IJCH 2016 Vol.2(1): 25-34 ISSN: 2382-6177
doi: 10.18178/ijch.2016.2.1.032

Wooden Fishing Vessel Building at Samut Sakhon: Its Last Breath

Budsaba Kanoksilapatham
Abstract—This research aims at presenting the historical accounts and the procedural steps reflecting local wisdom regarding the building of wooden fishing vessels at Samut Sakhon Province, Thailand. With help from community members, a list of interviewees was identified; a set of interview questions was constructed. Next, in-depth interviews and non-participant observation were conducted with remarks noted relating to the surrounding context. Finally, a focus group discussion was held to exchange opinions and verify the interview accounts. The study reveals that the guru of fishing vessel building is a Chinese Hainanese man who owned the first shipyard in Samut Sakhon Province about 100 years ago. The guru and other masters of wooden fishing vessel building contributed to strengthening this local wisdom knowledge. Without explicit instruction from the guru, these masters were able to acquire and sharpen their expertise at this shipyard “through the back door” using avid observation. Samut Sakhon vessels are uniquely known to be strong in construction and graceful in design. This local wisdom has never been recorded, but it is systematic, consisting of multiple steps. However, this building business went into decline, resulting in the closedown of the shipyards one after another. The last closure about ten years ago led to an end of wooden fishing vessel building. This study represents a record of this local wisdom to shed light on the community roots and disseminate it to the next generation to study, appreciate, and integrate it with classroom learning.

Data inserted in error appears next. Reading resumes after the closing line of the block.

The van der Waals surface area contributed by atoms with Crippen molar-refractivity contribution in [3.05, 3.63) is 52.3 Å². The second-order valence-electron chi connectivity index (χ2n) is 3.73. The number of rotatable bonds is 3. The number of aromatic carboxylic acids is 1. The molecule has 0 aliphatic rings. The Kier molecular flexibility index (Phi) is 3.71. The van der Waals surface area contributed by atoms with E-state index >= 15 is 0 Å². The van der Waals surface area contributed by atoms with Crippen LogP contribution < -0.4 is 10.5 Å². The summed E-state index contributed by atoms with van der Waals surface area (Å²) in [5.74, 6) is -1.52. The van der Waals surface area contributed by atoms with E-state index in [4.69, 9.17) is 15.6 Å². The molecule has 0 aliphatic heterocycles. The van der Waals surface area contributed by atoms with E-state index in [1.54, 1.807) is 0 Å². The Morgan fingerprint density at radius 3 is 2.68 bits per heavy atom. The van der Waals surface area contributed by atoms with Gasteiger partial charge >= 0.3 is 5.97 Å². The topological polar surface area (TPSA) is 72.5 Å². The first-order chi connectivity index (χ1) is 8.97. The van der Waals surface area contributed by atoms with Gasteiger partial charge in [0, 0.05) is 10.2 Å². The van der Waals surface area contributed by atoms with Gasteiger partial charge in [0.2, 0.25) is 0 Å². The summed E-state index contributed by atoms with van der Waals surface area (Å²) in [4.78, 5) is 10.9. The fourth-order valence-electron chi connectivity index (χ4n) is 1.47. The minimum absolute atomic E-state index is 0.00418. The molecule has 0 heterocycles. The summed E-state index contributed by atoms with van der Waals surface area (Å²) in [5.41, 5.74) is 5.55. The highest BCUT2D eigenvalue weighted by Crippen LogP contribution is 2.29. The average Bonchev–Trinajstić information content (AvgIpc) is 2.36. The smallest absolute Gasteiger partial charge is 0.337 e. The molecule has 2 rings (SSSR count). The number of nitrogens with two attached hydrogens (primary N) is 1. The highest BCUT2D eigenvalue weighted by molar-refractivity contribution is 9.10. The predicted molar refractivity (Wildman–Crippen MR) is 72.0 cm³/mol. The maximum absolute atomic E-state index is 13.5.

Index Terms—Building, fishing vessel, Samut Sakhon, wooden.

Budsaba Kanoksilapatham is with the Department of English, Faculty of Arts, Silpakorn University, Nakhon Pathom, Thailand (e-mail: kanoksib@hotmail.com).

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Cite: Budsaba Kanoksilapatham, "Wooden Fishing Vessel Building at Samut Sakhon: Its Last Breath," International Journal of Culture and History vol. 2, no. 1, pp. 25-34, 2016.

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